Chicago | Reuters — U.S. corn, soybean and wheat futures climbed for a second straight session on Thursday in a short-covering and technical bounce following a steep drop earlier this week.
Gains in wheat ignited the rally as hopes for a pickup in U.S. wheat export demand pushed prices through key technical levels. Corn and soybeans promptly followed and also broke through chart resistance points.
“We’re still seeing some short covering after that large sell-off on Tuesday,” said Tim Marsh, analyst with Summit Commodities.
Grain futures fell to multi-week lows earlier in the week on concerns about slow progress in talks to resolve the U.S.-China trade war that has slashed Chinese demand for U.S. soybeans and grains.
Markets have since been clawing back from those lows, awaiting any news of grain purchases promised by Beijing or signs that a deal to end the bitter trade fight could be reached by a March 2 deadline, when U.S. tariffs on Chinese products are due to jump.
Adverse weather in South America continued to underpin corn and soy markets. Numerous crop watchers have scaled back their harvest forecasts for Argentina and Brazil due to stressful weather.
The Buenos Aires Grains exchange cut its forecast for Argentine soybean plantings to 17.7 million hectares, from 17.9 million previously, due to excessive rains.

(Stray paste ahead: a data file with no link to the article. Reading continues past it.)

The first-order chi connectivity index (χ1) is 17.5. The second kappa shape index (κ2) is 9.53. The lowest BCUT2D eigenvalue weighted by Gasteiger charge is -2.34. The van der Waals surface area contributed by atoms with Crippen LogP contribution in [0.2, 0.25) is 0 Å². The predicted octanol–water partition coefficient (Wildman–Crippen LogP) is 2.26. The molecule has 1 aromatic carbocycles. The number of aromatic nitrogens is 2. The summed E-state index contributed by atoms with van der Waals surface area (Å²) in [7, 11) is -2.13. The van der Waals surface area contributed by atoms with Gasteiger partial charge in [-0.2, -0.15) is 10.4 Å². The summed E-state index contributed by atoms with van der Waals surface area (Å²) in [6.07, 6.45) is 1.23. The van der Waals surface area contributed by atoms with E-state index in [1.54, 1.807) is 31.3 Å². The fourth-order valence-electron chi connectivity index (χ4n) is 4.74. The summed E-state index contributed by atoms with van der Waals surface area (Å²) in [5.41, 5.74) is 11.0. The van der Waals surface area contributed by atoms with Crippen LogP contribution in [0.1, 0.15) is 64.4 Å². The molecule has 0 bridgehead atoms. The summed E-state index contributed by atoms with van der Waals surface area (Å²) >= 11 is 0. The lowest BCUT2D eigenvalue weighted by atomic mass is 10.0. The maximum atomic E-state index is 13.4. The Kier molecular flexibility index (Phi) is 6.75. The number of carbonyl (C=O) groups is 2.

Chicago Board of Trade March soybeans jumped 13-1/4 cents to $9.07-3/4 a bushel, breaking through chart resistance at its 20- and 50-day moving averages (all figures US$). The contract’s 1.5 per cent rise was its steepest since Nov. 28.
March corn rose six cents, or 1.6 per cent, to $3.80 a bushel, the contract’s strongest gain since Oct. 26. Buying accelerated as prices broke through chart resistance at key technical levels, including the 50- and 100-day moving averages.
CBOT March wheat was up 5-1/4 cents at $5.17-3/4 a bushel. The contract ended nearly five cents off its session high and settled near its 50-day moving average.
Concerns that harsh cold could threaten vulnerable wheat crops in the U.S. Plains that do not have a protective blanket of snow supported the wheat market, traders said.
Continued speculation that top wheat exporter Russia may move to curb exports also supported futures, although Moscow has not officially changed its export outlook.
— Karl Plume reports on agriculture and ag commodities for Reuters from Chicago; additional reporting by Nigel Hunt in London and Naveen Thukral in Singapore.